Mel Brooks mourns the erosion of free speech through the loss of free comedy

(Yes, the video works)

If anybody knows how to be politically incorrect and play it for huge laughs, it’s Mel Brooks. His irreverent comedies, with frequent use of the dreaded N-word, and racial stereotypes such as in his 1974 film Blazing Saddles, are unstoppable classics. But Brooks believes there’s no way Hollywood would ever green-light another comedy like his western parody. The legendary producer/filmmaker predicts a bleak future for the genre.

Brooks said our “stupidly politically correct society is the death of comedy,” according to the British paper The Telegraph,

“It’s not good for comedy. Comedy has to walk a thin line, take risks,” Brooks added. “Comedy is the lecherous little elf whispering in the king’s ear, always telling the truth about human behavior.”

Speaking about his movie Blazing Saddles, which starred Gene Wilder and Cleavon Little, who avoids getting hanged and becomes the sheriff in an all-white town, Brooks said it was the bigotry in the script that made the film so funny and significant at the time.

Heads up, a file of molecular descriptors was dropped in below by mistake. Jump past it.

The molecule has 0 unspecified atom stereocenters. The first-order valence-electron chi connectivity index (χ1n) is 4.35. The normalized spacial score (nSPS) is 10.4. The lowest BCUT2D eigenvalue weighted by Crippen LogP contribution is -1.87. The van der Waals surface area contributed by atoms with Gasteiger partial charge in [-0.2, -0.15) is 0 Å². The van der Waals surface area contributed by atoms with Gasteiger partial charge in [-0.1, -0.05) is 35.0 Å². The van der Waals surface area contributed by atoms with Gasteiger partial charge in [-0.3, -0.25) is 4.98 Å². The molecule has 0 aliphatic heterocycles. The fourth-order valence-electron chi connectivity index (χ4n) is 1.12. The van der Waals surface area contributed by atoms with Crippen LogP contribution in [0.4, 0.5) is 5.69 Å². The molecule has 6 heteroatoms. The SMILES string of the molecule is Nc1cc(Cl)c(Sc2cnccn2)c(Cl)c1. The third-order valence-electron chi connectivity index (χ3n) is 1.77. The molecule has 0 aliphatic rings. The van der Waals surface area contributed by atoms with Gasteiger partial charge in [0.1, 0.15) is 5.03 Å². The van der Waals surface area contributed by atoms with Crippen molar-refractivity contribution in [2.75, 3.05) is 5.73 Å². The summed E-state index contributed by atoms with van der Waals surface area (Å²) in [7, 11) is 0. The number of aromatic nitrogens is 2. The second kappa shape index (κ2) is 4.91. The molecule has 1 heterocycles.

“Without that the movie would not have had nearly the significance, the force, the dynamism and the stakes that were contained in it,” Brooks said.

But even though Brooks is against the PC-culture, there is one subject he said is off limits for him:

“I personally would never touch gas chambers, or the death of children, or Jews at the hands of the Nazis. Everything else is ok.”

However, Brooks holds out the tiniest sliver of hope that he can someday turn Blazing Saddles into a successful Broadway show despite the obstacles political correctness has put in his path. What a lot of triggering that would cause.

It would melt a lot of snow.



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As much at home writing editorials as being the subject of them, Cam has won awards, including the Canon Media Award for his work on the Len Brown/Bevan Chuang story. When he’s not creating the news, he tends to be in it, with protagonists using the courts, media and social media to deliver financial as well as death threats.

They say that news is something that someone, somewhere, wants kept quiet. Cam Slater doesn’t do quiet and, as a result, he is a polarising, controversial but highly effective journalist who takes no prisoners.

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